Archives

  • 2018-07
  • 2018-10
  • 2018-11
  • 2019-04
  • 2019-05
  • 2019-06
  • 2019-07
  • 2019-08
  • 2019-09
  • 2019-10
  • 2019-11
  • 2019-12
  • In contrast to drospirenone dydrogestrone

    2019-07-13

    In Ebastine to drospirenone dydrogestrone acts rather neutral at the aldosterone-, glucocorticoid- and androgen-receptor [12]. This indicates that the assessment of a ‘net-overall effect’ on the vascular system is very difficult based on the often discussed ‘partial effects’ of the progestogens. Thus, currently receptor-neutral progestogens such as dydrogesterone can be recommended especially for cardiovascular risk patients. For an advanced differentiated assessment of the progestagenic action in vascular systems the research currently is strongly focussed on the so-called ‘vascular active biochemical markers’, since it is expected that risk assessment before therapy and monitoring during therapy is possible by means of simple and cost-saving measurement of blood concentrations of these biological mediators, comparable to the measurements in the lipid and carbohydrate system. The main mechanism of the cardioprotection of estrogens appears to be a direct effect on the vasculature resulting in an improvement of endothelial function and inhibition of atherogenesis [1], [13], [14]. Studies assessing direct vascular effects seem to be most important. For this reason research on biochemical markers may have a greater significance as compared to metabolic markers, which cannot or can only indirectly reflect the influence on the vascular system.
    Functional significance of vascular markers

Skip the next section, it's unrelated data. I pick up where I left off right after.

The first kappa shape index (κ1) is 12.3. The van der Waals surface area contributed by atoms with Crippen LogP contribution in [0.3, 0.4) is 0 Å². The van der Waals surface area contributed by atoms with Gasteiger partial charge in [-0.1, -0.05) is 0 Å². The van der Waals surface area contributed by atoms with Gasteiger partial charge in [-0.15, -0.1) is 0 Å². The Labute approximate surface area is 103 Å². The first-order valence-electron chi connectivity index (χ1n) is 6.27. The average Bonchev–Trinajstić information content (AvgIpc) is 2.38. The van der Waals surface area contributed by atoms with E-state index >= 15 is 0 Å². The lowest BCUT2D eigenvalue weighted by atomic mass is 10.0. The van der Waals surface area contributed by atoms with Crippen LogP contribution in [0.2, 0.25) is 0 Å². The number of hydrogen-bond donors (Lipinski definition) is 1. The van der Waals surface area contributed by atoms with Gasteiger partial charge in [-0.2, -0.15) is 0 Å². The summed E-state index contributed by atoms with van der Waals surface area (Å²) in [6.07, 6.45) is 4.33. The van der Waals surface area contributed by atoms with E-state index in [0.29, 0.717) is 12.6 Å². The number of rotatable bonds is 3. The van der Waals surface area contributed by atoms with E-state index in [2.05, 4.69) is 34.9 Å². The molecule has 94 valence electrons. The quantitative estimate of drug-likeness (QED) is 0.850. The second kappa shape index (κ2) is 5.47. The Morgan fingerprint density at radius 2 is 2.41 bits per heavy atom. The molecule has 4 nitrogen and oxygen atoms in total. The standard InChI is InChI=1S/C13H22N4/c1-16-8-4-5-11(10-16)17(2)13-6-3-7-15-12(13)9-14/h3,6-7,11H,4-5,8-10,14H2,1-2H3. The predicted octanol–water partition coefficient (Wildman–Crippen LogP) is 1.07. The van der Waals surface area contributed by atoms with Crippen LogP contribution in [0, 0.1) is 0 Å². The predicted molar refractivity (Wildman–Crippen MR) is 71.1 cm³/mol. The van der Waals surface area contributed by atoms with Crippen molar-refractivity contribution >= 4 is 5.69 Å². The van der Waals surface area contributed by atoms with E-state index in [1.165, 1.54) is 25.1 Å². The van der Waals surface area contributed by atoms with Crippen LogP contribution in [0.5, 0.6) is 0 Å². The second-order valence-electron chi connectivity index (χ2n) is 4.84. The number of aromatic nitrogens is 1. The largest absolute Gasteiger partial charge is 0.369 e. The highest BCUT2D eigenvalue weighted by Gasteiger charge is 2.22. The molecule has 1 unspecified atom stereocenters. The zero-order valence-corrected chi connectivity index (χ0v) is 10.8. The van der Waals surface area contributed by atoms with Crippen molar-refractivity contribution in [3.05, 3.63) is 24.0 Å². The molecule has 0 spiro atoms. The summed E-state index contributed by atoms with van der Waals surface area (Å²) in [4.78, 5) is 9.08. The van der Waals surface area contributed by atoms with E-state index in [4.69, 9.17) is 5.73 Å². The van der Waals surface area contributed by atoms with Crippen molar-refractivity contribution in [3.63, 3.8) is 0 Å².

Effects of progestogens on the vascular system Progesterone increased NO generation in rat aortas which seems to be a rapid, non-genomic effect [31]. As yet it remains unclear as to whether progesterone and synthetic progestogens may attenuate the estrogen-induced beneficial effect on NO synthesis. MPA attenuated the estradiol-induced increase of nitrate/nitrite, surrogate markers for the production of the vasodilating nitric oxide, in postmenopausal women [32]. Intermittent addition of MPA for 10 days every 3 months to 17β-estradiol, however, did not inhibit an increase in plasma NO levels after 6 months [33]. For norethisterone, however, published data are scarce, but NETA diminished the estradiol-induced increase in nitrate/nitrite levels in postmenopausal women [34]. Long-term effects of oral and transdermal HRT using NETA were investigated by Ylikorkala et al. [35]. These authors found no changes in nitrate/nitrite levels after 1 year of treatment. No deteriorating effect of oral or transdermal addition of the progestogen norethisterone acetate sequentially added to oral or transdermal estradiol was found in terms of influencing urinary cGMP excretion [36]. In a further prospective randomized study we also found no negative effect with the new progestogen, dienogest, on cGMP excretion continuously combined with oral estradiol valerate [37]. We compared the effect of oral versus transdermal sequential estradiol/NETA replacement therapy in postmenopausal women on the prostacyclin to thromboxane ratio [36]. An increase of prostacyclin-metabolite during the estrogen phase, and an increase of thromboxane-metabolite during combined phases were observed with both oral and transdermal administration, failing to show significance possibly due to high interindividual variations. Conceivably speculative, but the decrease in the quotient of prostacyclin to thromboxane, which is decisive for the resulting effects on vessels and which occurred following oral addition of NETA, can clearly be explained by a vasoconstrictory progestogen effect, as progestogens are thought to exert a vasoconstrictory effect on vessels. Another research group has provided conflicting data on the effect of oral or transdermal HRT on urinary prostanoid excretion [35], [38], [39]. Oral estradiol/desogestrel for 6 months and oral and transdermal E2/NETA application for 12 months did not change prostanoid excretion significantly compared to the pre-treatment values. However, in a third study these authors found an increase in thromboxane metabolites for oral E2/NETA but not for transdermal E2/MPA treatment after 12 months [38]. In our study investigating the continuous addition of dienogest to estradiol a significant effect on the ratio of prostacyclin to thromboxane was observed after 3 months [37].